DODH by Molybdenum Innovation Introduction DODH by Rhenium
Development of the Molybdenum-Catalyzed
Deoxydehydration of Polyols
Lasse B. Nielsen, Ayele T. Gorfo, Daniel B. Larsen, Allan R. Petersen, Johannes R. Dethlefsen, and Peter Fristrup*
Technical University of Denmark, Department of Chemistry, Kemitorvet 207, DK-2800 Kgs. Lyngby, Denmark, Email. [email protected]
To elucidate the mechanism a series of
experiments with variations in substrate,
reductant and catalyst were carried out.
To the right are shown the kinetic profiles
for the standard experiment (green), less
reductant (blue) and less catalyst (red),
figure 5. This kinetic behaviour can be
explained by a catalytic cycle driven by
the reduction of Re(VII) to Re(V) by
oxidation of a secondary alcohol with
reversible deactivation of the catalyst
through complexation with the substrate
diol (figure 6).5
alkene concentration / m
The exhaustion of fossil resources requires that alternative pathways to fuels and
materials are developed. Utilization of biomass is one of the more prominent
solutions but the development of new, sustainable chemical reactions (i.e.
catalysis) is necessary (figure 1).
Kinetics & Mechanism
alkene concentration / M
Figure 1 A paradigm shift is necessary to allow for replacement of crude oil with
DODH by Rhenium
The rhenium-catalyzed deoxydehydration
(DODH) was discovered in 1996 and
converts a vicinal diol into an alkene
using deoxygenation (red arrows),
dehydration (blue arrows), and
deoxydehydration (green arrows).
The chemical components of biomass are typically richer in oxygen than the
desired products, thus requiring chemical reactions capable of reducing the
This is fundamentally different from
classical synthesis routes from oil which
is based upon introduction of oxygen.
Although traditional chemical routes
involving dehydration, oxidation and
hydrogenation have shown some promise
more efficient solutions are needed. One
promising solution is the deoxydehydration (DODH) which allows the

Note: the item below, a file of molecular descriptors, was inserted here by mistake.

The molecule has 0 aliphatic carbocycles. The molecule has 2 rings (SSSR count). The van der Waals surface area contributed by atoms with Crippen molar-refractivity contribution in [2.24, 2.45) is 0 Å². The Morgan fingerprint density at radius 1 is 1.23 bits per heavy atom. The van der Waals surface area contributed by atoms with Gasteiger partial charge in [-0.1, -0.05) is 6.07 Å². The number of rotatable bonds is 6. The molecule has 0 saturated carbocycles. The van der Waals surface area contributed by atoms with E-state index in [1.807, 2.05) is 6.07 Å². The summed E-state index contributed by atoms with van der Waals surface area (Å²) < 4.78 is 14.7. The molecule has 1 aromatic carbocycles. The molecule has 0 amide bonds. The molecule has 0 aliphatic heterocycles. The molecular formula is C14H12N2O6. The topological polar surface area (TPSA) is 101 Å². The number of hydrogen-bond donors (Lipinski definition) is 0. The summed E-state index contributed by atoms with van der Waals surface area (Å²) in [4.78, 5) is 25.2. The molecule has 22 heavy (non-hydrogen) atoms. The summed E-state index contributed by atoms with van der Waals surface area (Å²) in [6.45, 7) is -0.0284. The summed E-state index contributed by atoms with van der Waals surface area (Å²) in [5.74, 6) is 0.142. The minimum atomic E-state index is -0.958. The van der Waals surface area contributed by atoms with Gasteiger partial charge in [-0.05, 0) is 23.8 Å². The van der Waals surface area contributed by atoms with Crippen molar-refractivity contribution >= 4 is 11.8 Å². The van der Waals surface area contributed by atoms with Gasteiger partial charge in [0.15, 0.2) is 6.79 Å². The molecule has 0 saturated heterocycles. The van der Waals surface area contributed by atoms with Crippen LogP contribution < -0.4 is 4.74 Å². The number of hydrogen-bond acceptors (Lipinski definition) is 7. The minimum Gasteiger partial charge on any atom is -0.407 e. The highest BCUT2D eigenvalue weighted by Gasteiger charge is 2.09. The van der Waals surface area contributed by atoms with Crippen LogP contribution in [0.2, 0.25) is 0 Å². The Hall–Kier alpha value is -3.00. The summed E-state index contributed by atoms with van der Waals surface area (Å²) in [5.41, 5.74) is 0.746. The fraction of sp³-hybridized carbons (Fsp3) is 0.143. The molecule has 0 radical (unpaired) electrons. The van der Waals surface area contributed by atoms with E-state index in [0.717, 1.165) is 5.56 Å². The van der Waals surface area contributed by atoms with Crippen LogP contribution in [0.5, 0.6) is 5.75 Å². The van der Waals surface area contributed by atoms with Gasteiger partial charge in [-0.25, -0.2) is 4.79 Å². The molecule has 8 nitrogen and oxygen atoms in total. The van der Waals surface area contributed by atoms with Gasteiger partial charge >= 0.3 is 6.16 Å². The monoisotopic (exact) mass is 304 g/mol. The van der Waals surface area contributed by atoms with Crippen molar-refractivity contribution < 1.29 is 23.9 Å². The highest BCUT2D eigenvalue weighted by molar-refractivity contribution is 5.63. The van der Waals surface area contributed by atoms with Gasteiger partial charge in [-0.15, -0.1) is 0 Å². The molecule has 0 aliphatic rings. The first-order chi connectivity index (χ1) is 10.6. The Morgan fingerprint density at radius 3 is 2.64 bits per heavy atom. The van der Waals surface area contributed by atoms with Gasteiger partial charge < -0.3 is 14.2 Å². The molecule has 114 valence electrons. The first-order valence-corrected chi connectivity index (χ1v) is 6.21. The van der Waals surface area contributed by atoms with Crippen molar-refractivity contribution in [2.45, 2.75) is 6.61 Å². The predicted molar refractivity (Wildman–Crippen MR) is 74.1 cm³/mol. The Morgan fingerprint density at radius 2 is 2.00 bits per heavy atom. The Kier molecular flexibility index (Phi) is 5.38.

removal of two hydroxyl groups in a
single chemical transformation. To the
right is shown the changes in H/C and O/ Figure 2 Diagram illustrating the H/C vs.
C ratios upon dehydration, deoxygenation O/C ratios for various biomass-derived
compounds. They are transformed
or deoxydehydration (figure 2).
O Re O
time // min
Figure 5 Alkene concentration as a
function of time. Standard experiment
(green), less sec. alcohol (blue), less
Figure 6 Proposed mechanism for Rhenium-catalyzed DODH.
DODH by Molybdenum
The price on rhenium is very high (>3000 $/kg) and it is therefore desirable to
find cheaper alternatives. We have conducted open-system experiments on Mocatalyzed DODH and found the reaction to be efficient (Mo price: 22 $/kg), but
unlike Re it undergoes oxidative deformylation of the diols (figure 7).6
OH + HO
+ 2 H 2O
Figure 7 Molybdenum-catalyzed DODH. The diol also serves as reductant.
The reaction was characterized by DFT calculations and the transition states for
extrusion and reduction was found (figure 8).7 Using the insight gathered during
the DFT study it was possible to adapt the reaction to the use of iso-propanol as
reductant.8 The experimental conditions are relatively harsh (250 °C, 80 bar) and
current effort are directed towards lowering the temperature of the reaction.
Figure 3 Rhenium-catalyzed DODH. Reductants can be PPh3, H2 and secondary alcohols.
In the first examples PPh3 was the reductant but the scope has been expanded
to “greener” reductants such as hydrogen and secondary alcohols.3,4 To elucidate
the mechanism and possible improve the methodology we carried out an in situ
study of the Rhenium-catalyzed DODH reaction at 180 °C using a ReactIR
instrument (figure 4).
Figure 8 Left: TS for alkene extrusion with Mo. Right: TS for diol oxidation with Mo.
Bio-diesel is produced by a trans-esterification of a tri-glyceride feedstock with
methanol yielding 10% (by weight) glycerol as byproduct. Annual production of
bio-diesel has increased to about 25 billion liters thus resulting in 2.5 mio. tons of
glycerol. We have shown that our technology can be used to convert glycerol to
allyl alcohol,9 which may then be further converted to plastic monomers such as
acrylic acid, 1,4-butane diol and propylene (see below).
Figure 4 ReactIR spectrophotometer (left), probe with mirror conduit (center) and probe
submerged in reaction mixture (right).
(1) Cook, G. K.; Andrews, M. A. J. Am. Chem. Soc. 1996, 118, 9448.
(2) Dethlefsen, J. R.; Fristrup, P., ChemSusChem, 2015, 8, 767 (review).
(3) Ziegler, J. E.; Zdilla, M. J.; Evans, A. J.; Abu-Omar, M. M. Inorg. Chem. 2009, 48, 9998.
(4) Arceo, E.; Ellman, J. A.; Bergman, R. G. J. Am. Chem. Soc. 2010, 132, 11408−11409.
(5) Dethlefsen, J. R.; Fristrup, P., ChemCatChem 2015, 7, 1184.
(6) Dethlefsen, J. R.; Lupp, D.; Oh, B.-C.; Fristrup, P. ChemSusChem, 2014, 7, 425.
(7) Lupp, D.; Christensen, N. J.; Dethlefsen, J. R.; Fristrup, P. Chem. Eur. J. 2015, 21, 1.
(8) Dethlefsen, J. R.; Lupp, D.; Teshome, A.; Nielsen, L. B.; Fristrup, P. ChemSusChem, 2014, 7, 425.
(9) Dethlefsen, J. R.; Fristrup, P. WO 2015/028028 A1